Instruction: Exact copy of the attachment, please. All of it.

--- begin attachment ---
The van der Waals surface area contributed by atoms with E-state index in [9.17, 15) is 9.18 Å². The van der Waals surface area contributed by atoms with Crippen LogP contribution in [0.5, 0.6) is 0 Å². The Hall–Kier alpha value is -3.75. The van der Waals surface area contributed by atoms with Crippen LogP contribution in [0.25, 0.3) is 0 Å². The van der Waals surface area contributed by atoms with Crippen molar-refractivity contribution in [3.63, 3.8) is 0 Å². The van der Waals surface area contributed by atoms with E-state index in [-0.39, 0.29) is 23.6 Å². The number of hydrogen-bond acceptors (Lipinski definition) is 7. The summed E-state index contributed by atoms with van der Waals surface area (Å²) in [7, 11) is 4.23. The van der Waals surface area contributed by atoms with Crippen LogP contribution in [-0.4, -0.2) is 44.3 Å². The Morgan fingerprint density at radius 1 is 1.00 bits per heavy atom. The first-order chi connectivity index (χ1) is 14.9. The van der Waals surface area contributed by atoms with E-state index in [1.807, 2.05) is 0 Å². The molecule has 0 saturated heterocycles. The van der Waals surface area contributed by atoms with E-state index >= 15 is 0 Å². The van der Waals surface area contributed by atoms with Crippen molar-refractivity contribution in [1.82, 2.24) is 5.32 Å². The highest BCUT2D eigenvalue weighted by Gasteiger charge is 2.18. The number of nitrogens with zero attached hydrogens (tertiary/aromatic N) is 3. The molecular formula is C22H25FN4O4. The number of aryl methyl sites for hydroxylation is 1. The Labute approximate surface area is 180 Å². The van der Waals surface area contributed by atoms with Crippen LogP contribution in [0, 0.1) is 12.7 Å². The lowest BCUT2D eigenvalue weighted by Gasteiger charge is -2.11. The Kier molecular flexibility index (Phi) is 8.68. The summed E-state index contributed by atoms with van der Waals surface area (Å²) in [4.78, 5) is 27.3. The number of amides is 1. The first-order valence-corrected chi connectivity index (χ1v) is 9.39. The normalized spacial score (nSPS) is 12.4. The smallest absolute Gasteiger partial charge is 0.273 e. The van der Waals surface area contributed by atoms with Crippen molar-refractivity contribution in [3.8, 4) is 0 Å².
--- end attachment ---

The van der Waals surface area contributed by atoms with E-state index in [9.17, 15) is 9.18 Å². The van der Waals surface area contributed by atoms with Crippen LogP contribution in [0.5, 0.6) is 0 Å². The Hall–Kier alpha value is -3.75. The van der Waals surface area contributed by atoms with Crippen LogP contribution in [0.25, 0.3) is 0 Å². The van der Waals surface area contributed by atoms with Crippen molar-refractivity contribution in [3.63, 3.8) is 0 Å². The van der Waals surface area contributed by atoms with E-state index in [-0.39, 0.29) is 23.6 Å². The number of hydrogen-bond acceptors (Lipinski definition) is 7. The summed E-state index contributed by atoms with van der Waals surface area (Å²) in [7, 11) is 4.23. The van der Waals surface area contributed by atoms with Crippen LogP contribution in [-0.4, -0.2) is 44.3 Å². The Morgan fingerprint density at radius 1 is 1.00 bits per heavy atom. The first-order chi connectivity index (χ1) is 14.9. The van der Waals surface area contributed by atoms with E-state index in [1.807, 2.05) is 0 Å². The molecule has 0 saturated heterocycles. The van der Waals surface area contributed by atoms with E-state index >= 15 is 0 Å². The van der Waals surface area contributed by atoms with Crippen molar-refractivity contribution in [1.82, 2.24) is 5.32 Å². The highest BCUT2D eigenvalue weighted by Gasteiger charge is 2.18. The number of nitrogens with zero attached hydrogens (tertiary/aromatic N) is 3. The molecular formula is C22H25FN4O4. The number of aryl methyl sites for hydroxylation is 1. The Labute approximate surface area is 180 Å². The van der Waals surface area contributed by atoms with Crippen LogP contribution in [0, 0.1) is 12.7 Å². The lowest BCUT2D eigenvalue weighted by Gasteiger charge is -2.11. The Kier molecular flexibility index (Phi) is 8.68. The summed E-state index contributed by atoms with van der Waals surface area (Å²) in [4.78, 5) is 27.3. The number of amides is 1. The first-order valence-corrected chi connectivity index (χ1v) is 9.39. The normalized spacial score (nSPS) is 12.4. The smallest absolute Gasteiger partial charge is 0.273 e. The van der Waals surface area contributed by atoms with Crippen molar-refractivity contribution in [3.8, 4) is 0 Å².